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Interview with Aero Ultimate, SkyLight

by | August 22, 2011, 11:39am 5

What happens when you combine Ultimate with a bunch of engineering students?  The Aero Ultimate SkyLight. It should come as no surprise that Ultimate attracts some of the most innovative, intelligent and attractive people on the planet. With the Aero Ultimate SkyLight, the sport can add another innovation to its belt as evidence. The SkyLight magnetically suspends a disc providing the opportunity to work on hops and test your ability. Skyd has been following the development of this product and caught up with its inventors to find out more.


Who are you? What is your background in Ultimate?

Ken Kaminski: I am the Founder and Product Engineer of Aero Ultimate. I have been playing Ultimate for about 5 or 6 years. I started out playing pick-up in high school then ended up leading my high school club to compete with other schools in the area. That got me ready to form my own team, Kettnetic Thunder, when attending Kettering University my freshman year for a degree in Mechanical Engineering. We actually officially achieved team status this past Thursday the 18th in just over a year and a half, and there was a lot of work involved with that. We get huge support on campus and it’s awesome to see our program growing from the hard work myself and other captains put in. If you want to meet us you can come to our second annual college tournament this October! I am also a USA Ultimate Level 1 certified coach…as soon as I turn 21!

Mark Worsfold: I am the Marketing and Communications Manager for Aero Ultimate. I learned of ultimate through my older brother Tom Worsfold, he was a captain at Michigan State. I got to see him and the Couch play at nationals in ‘06 and take a 9th place finish, from that point on I knew I what I was going to spend my time doing at college. I joined the team at Western Michigan one year later and the following summer after that I played with Big Ass Truck out of Ann Arbor. When I came back as a sophomore I took over as team captain. I spent last summer out in Seattle, WA as a summer intern with Five Ultimate, and this summer I play for the elite mixed team Overhaul out of Ann Arbor. I also have one more year with Western Michigan.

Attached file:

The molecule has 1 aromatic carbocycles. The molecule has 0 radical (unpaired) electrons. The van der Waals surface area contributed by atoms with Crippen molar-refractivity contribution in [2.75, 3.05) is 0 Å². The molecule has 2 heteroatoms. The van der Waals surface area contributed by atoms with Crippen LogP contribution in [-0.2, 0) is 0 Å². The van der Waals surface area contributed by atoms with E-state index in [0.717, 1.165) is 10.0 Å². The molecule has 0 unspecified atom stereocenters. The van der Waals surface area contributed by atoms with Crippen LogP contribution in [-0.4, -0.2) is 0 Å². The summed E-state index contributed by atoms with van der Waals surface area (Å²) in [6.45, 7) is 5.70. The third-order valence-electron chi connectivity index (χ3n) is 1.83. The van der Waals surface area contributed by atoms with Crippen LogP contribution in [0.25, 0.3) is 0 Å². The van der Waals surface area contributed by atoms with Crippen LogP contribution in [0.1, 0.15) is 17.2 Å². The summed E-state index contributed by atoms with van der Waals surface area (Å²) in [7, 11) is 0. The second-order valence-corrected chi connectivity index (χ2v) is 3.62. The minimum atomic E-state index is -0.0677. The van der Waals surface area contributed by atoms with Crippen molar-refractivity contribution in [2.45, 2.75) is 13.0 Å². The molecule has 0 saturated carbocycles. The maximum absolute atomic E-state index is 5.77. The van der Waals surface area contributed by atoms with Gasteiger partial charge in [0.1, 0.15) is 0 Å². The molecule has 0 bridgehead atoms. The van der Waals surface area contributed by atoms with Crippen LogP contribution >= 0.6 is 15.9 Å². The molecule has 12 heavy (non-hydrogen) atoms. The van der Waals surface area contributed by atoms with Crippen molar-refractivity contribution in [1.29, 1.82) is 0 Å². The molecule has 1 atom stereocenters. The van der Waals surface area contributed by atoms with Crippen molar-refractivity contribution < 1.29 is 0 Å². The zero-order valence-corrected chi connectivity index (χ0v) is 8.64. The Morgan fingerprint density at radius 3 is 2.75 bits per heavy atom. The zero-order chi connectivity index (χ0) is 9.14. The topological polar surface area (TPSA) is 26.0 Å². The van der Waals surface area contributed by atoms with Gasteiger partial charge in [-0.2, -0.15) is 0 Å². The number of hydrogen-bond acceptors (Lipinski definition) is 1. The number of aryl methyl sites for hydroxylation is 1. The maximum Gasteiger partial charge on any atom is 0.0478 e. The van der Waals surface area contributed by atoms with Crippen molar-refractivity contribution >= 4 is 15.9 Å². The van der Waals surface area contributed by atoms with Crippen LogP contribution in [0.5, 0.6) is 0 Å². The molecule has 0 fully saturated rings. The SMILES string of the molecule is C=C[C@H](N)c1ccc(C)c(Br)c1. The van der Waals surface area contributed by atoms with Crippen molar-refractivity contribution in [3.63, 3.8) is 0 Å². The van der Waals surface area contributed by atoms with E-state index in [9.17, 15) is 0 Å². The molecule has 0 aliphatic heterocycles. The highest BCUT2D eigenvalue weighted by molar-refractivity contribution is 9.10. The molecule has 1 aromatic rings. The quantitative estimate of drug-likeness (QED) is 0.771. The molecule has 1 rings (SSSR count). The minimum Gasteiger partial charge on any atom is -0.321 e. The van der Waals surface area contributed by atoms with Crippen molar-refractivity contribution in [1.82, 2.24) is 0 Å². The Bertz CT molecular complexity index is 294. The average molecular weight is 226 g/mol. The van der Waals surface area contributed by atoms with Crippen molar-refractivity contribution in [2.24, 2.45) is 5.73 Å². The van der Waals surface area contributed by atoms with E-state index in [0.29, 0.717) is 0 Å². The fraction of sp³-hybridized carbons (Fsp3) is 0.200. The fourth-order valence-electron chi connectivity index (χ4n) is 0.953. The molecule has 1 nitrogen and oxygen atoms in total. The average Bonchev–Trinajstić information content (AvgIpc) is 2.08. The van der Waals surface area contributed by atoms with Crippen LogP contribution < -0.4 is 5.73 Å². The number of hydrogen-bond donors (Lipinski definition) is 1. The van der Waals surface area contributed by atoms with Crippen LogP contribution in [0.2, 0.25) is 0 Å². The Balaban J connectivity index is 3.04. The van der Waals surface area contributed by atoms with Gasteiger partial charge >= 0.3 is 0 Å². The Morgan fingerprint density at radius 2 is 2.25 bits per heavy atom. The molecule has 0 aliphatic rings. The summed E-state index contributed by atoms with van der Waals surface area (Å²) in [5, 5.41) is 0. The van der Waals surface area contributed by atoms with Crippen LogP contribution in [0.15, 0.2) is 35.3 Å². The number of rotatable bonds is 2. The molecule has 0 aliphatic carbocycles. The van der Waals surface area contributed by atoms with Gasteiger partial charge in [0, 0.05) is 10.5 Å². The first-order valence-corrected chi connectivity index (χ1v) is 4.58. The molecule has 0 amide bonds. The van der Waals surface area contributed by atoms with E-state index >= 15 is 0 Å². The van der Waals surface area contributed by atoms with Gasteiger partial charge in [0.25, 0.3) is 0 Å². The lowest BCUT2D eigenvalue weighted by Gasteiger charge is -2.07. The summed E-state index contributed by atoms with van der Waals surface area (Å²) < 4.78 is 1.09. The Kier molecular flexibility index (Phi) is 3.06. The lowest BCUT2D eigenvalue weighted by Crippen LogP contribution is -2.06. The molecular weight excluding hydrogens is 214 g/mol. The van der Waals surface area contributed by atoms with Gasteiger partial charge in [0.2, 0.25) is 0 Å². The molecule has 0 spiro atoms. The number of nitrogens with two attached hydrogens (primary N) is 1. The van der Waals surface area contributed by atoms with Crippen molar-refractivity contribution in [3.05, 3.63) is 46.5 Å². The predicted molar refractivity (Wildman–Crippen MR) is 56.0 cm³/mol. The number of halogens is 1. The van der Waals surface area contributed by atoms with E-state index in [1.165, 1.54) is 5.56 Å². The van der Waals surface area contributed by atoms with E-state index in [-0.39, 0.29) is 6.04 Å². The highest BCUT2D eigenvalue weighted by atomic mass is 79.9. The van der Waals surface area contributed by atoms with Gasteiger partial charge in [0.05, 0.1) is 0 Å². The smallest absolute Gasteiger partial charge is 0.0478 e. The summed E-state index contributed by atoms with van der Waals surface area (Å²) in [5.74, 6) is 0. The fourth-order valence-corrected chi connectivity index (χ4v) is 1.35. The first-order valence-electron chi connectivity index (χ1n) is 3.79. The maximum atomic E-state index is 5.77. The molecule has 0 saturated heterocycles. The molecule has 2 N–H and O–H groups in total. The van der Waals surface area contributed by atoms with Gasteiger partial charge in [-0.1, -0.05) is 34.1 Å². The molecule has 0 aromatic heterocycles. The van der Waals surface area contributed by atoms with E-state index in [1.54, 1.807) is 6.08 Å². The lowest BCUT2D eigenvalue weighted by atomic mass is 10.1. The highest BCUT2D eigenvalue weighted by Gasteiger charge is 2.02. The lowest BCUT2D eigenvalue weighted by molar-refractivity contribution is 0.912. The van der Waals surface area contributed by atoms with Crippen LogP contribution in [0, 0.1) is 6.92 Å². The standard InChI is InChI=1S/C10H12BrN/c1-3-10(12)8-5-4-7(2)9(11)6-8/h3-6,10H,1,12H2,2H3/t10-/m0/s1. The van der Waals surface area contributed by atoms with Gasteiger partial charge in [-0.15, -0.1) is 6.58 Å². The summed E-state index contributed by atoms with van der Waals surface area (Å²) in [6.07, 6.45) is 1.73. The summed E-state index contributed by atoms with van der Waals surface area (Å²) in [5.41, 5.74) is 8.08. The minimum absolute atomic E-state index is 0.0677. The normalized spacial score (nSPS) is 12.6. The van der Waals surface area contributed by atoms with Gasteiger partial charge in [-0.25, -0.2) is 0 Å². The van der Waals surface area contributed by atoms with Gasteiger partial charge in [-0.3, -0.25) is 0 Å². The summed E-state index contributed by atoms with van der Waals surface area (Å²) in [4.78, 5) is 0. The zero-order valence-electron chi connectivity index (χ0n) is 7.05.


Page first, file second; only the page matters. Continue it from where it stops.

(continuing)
Tell us about the inception of Aero Ultimate and the SkyLight. Why did you decide to make it and form a company?

Ken: The original SkyLight was just something I created for my team as seen in this video. It was nothing near the quality today’s SkyLight is, but I wanted to start taking Ultimate in a new direction, one that was more involved with the development of the sport. I can just remember sitting in my Thermodynamics class one time daydreaming about Ultimate and starting to think of training and education products. I came up with a list of about 10 that seemed like they would benefit the sport and players quite a bit if they were created. It seemed like with the management and organization experience I gained from creating my college team, and the way I was geared as a deep thinker and engineer, an Ultimate Engineering and Innovation company was what I was built to do. I remember posting my announcement to start an Ultimate company as a Facebook status and then immediately being swarmed from some of my Ultimate friends wanting to help. Mark Worsfold was my top pick because I knew he had the same type of dedication I did with his experience leading Western’s team and interning at Five.

Mark: I first saw Ken’s original prototype last winter and got really excited when I saw it. I asked if he could make me one and he just told me maybe. During the start of the summer I noticed he was forming his own Ultimate company, when I found out it involved the SkyLight I had to get on board!

What technology and development went into the Sky Light? What is it composed of?